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It’s finished. The HD-Audio Challenge II, my sabbatical research project from last fall, has run its course. It’s time to start presenting the data and the analysis associated with almost 500 responses. Among those that submitted their results were audiophiles, casual listeners — both young and old, as well as a few professional audio engineers. And while the age of the participants skewed higher than desired and are predominantly male, the truth is that audiophiles tend to be older men. We’re the target group that is supposed to care about fidelity. But with Amazon Music HD and other “so-called Hi-Res Audio” streaming and download sites marketing to ALL music listeners, HD-Audio trying to be ubiquitous. But is HD-Audio really sound better or is it merely a sale gimmick?

That’s what the study was supposed to help determine. Here’s the question: Would average music listeners be able to pick out a hi-res audio track over a Red Book standard CD version of the same master recordings using their own playback systems? Paul MacGowan of PS Audio said, “Oh God yeah” in one of his videos. My research survey, conducted over these last 8 months, arrives at a different conclusion. Hi-Res Audio or HD-Audio provides no perceptible fidelity improvement over a standard-resolution CD or file. CD-spec and hi-res audio versions sound identical to vast majority of listeners through systems of all kinds. I’ll present the track by track breakdown over the next few articles, but the responses present a picture that is undeniable. In fact, over 25% of the listeners that submitted their results indicated “No Choice” when asked to pick the hi-res track. People were honest and acknowledged that they could not tell the two different versions apart. And those that made a selection admitted that it “was virtually impossible” to detect any differences or “they were essentially guessing” which was which.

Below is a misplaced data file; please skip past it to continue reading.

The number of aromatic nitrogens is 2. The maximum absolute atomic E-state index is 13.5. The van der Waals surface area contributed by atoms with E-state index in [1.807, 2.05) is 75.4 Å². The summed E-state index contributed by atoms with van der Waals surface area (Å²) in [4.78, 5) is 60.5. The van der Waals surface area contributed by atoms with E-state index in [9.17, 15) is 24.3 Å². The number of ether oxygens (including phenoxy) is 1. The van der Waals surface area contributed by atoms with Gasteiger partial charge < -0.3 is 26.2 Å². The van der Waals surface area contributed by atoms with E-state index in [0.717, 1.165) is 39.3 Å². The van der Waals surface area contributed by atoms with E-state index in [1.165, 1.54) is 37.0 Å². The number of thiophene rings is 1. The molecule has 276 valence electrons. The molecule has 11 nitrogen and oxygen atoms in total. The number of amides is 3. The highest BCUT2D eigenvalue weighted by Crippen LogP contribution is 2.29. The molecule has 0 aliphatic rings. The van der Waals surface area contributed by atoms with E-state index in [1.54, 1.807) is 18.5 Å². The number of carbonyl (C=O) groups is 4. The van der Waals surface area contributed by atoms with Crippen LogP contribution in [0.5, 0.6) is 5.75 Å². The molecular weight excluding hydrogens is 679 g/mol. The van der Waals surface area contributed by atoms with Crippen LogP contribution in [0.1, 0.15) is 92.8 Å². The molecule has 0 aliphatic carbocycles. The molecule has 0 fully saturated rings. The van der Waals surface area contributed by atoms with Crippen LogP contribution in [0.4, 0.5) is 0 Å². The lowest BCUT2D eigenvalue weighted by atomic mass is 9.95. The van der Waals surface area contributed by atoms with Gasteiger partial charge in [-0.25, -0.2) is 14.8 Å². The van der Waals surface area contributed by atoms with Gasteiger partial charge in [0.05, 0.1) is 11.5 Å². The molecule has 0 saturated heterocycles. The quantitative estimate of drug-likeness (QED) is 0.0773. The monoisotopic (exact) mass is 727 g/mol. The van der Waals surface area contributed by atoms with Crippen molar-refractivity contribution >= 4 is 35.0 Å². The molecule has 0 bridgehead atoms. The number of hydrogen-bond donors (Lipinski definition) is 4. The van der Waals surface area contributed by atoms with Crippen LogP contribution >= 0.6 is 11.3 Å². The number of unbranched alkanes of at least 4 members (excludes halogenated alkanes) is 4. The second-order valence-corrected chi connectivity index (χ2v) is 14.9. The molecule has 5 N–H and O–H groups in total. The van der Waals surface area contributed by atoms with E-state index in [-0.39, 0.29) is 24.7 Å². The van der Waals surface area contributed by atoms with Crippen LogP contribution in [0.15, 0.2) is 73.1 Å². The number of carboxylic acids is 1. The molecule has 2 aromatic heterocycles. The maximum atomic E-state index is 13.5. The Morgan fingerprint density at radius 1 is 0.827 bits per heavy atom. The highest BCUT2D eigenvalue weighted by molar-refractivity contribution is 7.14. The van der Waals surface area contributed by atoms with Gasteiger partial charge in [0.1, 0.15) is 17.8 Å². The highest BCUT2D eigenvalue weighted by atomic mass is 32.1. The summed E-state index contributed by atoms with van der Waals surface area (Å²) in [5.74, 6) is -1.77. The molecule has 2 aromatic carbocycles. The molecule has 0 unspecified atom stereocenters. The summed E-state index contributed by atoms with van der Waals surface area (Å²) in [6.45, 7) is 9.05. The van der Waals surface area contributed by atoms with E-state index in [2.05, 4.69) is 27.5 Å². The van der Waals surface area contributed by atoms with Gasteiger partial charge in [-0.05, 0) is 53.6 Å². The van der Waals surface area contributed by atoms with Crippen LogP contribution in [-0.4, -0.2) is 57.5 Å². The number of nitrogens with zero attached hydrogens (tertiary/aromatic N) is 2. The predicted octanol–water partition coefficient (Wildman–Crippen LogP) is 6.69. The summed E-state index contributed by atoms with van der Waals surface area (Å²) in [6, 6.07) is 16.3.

Hi-Res Audio or HD-Audio provides no perceptible fidelity improvement over a standard-resolution CD or file.